A senior U.S. official met on Friday President Robert Kocharian and Armenian opposition leaders on the second and final day of his visit to Armenia aimed at helping to ease tensions in the aftermath of the country’s disputed presidential election.
Deputy Assistant Secretary of State Matthew Bryza, who also met Prime Minister Serzh Sarkisian on Thursday, declined to talk to journalists during the trip, leaving it to the U.S. Embassy in Armenia to comment on his talks.
“Mr. Bryza appealed for calm on all sides and an end to violence,” the embassy said in a statement. “He told his interlocutors that the State of Emergency should end and that the best way to ease tensions is through dialogue between all parties. He noted that, to encourage dialogue, restrictions on the press should be lifted and full media freedom restored.”
The statement said Bryza also warned the Armenian authorities that their investigation into the bloody post-election unrest in Yerevan should not turn into “persecution of political opponents.” But it did not specify if he called for the release of any of the several dozen opposition supporters arrested in the unprecedented government crackdown.
The European Union urged Yerevan on Tuesday to free “any citizens detained for exercising their right to peaceful assembly” and to lift the 20-day state of emergency which Kocharian imposed during Saturday’s violent confrontation between security forces and thousands of supporters of opposition leader Levon Ter-Petrosian. The EU also called for an “independent investigation” into the clashes that left at least eight people dead.
According to Kocharian’s press office, Bryza told the outgoing Armenian president that he “understands the government’s efforts to establish law and order in the country.” Sarkisian’s press service likewise quoted Bryza as saying that the introduction of emergency rule in the Armenian capital was justified.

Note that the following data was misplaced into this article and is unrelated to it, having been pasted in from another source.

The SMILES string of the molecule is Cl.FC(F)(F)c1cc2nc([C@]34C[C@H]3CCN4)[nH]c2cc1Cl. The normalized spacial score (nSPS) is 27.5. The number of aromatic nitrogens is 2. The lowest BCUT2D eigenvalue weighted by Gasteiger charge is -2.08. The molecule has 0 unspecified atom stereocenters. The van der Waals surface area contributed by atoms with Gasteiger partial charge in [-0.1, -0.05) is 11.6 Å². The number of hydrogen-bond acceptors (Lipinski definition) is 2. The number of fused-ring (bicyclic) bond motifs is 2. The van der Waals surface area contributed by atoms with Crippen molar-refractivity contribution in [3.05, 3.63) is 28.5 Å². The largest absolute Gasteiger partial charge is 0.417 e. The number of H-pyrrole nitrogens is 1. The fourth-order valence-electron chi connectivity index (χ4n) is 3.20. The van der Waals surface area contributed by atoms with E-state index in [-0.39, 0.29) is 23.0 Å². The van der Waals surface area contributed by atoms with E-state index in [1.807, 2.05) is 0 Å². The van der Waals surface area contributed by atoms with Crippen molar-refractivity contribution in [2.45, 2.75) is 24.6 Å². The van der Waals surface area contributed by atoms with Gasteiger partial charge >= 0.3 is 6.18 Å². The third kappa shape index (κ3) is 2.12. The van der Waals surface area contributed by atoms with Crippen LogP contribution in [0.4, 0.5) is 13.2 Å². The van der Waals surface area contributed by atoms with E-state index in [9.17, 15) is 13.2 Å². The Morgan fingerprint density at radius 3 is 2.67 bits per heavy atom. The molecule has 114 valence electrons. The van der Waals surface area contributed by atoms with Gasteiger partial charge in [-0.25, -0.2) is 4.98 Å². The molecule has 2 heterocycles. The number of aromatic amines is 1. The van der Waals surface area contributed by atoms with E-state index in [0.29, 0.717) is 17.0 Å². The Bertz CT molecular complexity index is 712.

While in Yerevan, Bryza also met Ter-Petrosian as well as another top opposition leader, Raffi Hovannisian, and two senior members of his Zharangutyun (Heritage) party. Neither leader divulged details of those meetings.
In an article in “The Washington Post” this week, Ter-Petrosian criticized the United States and other Western powers for their mostly positive assessment of the Armenian government’s handling of last month’s presidential election. He also urged them to issue a “strong and unequivocal condemnation” of the deadly use of force against his supporters. “If these steps are not taken, Armenians will draw two very undesirable conclusions: that peaceful and lawful means of political struggle are ineffective and pointless, and that the West cares about democracy only when it is politically expedient to do so,” he said.
Some observers believe that the West and the U.S. in particular are treading carefully not least because of substantial progress made by Kocharian in his peace talks with Azerbaijani President Ilham Aliev. Bryza visited Yerevan and Baku together with the two other co-chairs of the OSCE Minsk Group in mid-January and reported further progress towards the settlement of the Nagorno-Karabakh conflict.
The U.S. Embassy statement said that in his talks with the Armenian leaders Bryza “stressed the eagerness of the Minsk Group Co-Chairs to finalize the Basic Principles for a Nagorno-Karabakh settlement.”